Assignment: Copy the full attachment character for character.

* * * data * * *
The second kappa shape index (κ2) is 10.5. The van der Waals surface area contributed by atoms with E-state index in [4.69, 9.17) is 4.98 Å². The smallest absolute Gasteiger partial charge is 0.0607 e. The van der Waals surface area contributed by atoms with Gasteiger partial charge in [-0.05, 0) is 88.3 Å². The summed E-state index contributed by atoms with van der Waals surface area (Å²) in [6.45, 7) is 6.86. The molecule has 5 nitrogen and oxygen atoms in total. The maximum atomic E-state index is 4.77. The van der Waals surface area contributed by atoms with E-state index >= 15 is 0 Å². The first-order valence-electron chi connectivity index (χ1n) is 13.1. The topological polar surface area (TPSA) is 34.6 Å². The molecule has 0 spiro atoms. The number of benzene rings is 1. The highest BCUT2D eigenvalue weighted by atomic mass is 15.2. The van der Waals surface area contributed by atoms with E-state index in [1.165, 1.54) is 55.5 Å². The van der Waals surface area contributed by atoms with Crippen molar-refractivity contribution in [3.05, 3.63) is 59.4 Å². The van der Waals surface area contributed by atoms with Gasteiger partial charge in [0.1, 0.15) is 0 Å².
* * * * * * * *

The second kappa shape index (κ2) is 10.5. The van der Waals surface area contributed by atoms with E-state index in [4.69, 9.17) is 4.98 Å². The smallest absolute Gasteiger partial charge is 0.0607 e. The van der Waals surface area contributed by atoms with Gasteiger partial charge in [-0.05, 0) is 88.3 Å². The summed E-state index contributed by atoms with van der Waals surface area (Å²) in [6.45, 7) is 6.86. The molecule has 5 nitrogen and oxygen atoms in total. The maximum atomic E-state index is 4.77. The van der Waals surface area contributed by atoms with E-state index >= 15 is 0 Å². The first-order valence-electron chi connectivity index (χ1n) is 13.1. The topological polar surface area (TPSA) is 34.6 Å². The molecule has 0 spiro atoms. The number of benzene rings is 1. The highest BCUT2D eigenvalue weighted by atomic mass is 15.2. The van der Waals surface area contributed by atoms with E-state index in [1.165, 1.54) is 55.5 Å². The van der Waals surface area contributed by atoms with Crippen molar-refractivity contribution in [3.05, 3.63) is 59.4 Å². The van der Waals surface area contributed by atoms with Gasteiger partial charge in [0.1, 0.15) is 0 Å².